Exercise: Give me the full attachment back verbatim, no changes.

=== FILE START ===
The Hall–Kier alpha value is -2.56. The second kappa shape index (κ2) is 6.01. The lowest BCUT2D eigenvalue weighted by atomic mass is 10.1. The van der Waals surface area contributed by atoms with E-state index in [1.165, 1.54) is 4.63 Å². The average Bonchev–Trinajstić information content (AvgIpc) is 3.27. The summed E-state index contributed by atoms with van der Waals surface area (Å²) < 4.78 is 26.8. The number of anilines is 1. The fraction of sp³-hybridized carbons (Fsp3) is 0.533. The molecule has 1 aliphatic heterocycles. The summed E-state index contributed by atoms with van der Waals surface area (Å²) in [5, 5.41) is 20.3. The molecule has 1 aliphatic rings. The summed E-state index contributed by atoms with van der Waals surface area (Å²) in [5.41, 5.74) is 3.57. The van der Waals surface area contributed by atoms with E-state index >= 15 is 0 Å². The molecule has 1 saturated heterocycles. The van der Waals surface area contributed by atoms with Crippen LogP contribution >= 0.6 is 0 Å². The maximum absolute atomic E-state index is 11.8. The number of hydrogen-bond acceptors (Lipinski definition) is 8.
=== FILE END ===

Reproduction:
The Hall–Kier alpha value is -2.56. The second kappa shape index (κ2) is 6.01. The lowest BCUT2D eigenvalue weighted by atomic mass is 10.1. The van der Waals surface area contributed by atoms with E-state index in [1.165, 1.54) is 4.63 Å². The average Bonchev–Trinajstić information content (AvgIpc) is 3.27. The summed E-state index contributed by atoms with van der Waals surface area (Å²) < 4.78 is 26.8. The number of anilines is 1. The fraction of sp³-hybridized carbons (Fsp3) is 0.533. The molecule has 1 aliphatic heterocycles. The summed E-state index contributed by atoms with van der Waals surface area (Å²) in [5, 5.41) is 20.3. The molecule has 1 aliphatic rings. The summed E-state index contributed by atoms with van der Waals surface area (Å²) in [5.41, 5.74) is 3.57. The van der Waals surface area contributed by atoms with E-state index >= 15 is 0 Å². The molecule has 1 saturated heterocycles. The van der Waals surface area contributed by atoms with Crippen LogP contribution >= 0.6 is 0 Å². The maximum absolute atomic E-state index is 11.8. The number of hydrogen-bond acceptors (Lipinski definition) is 8.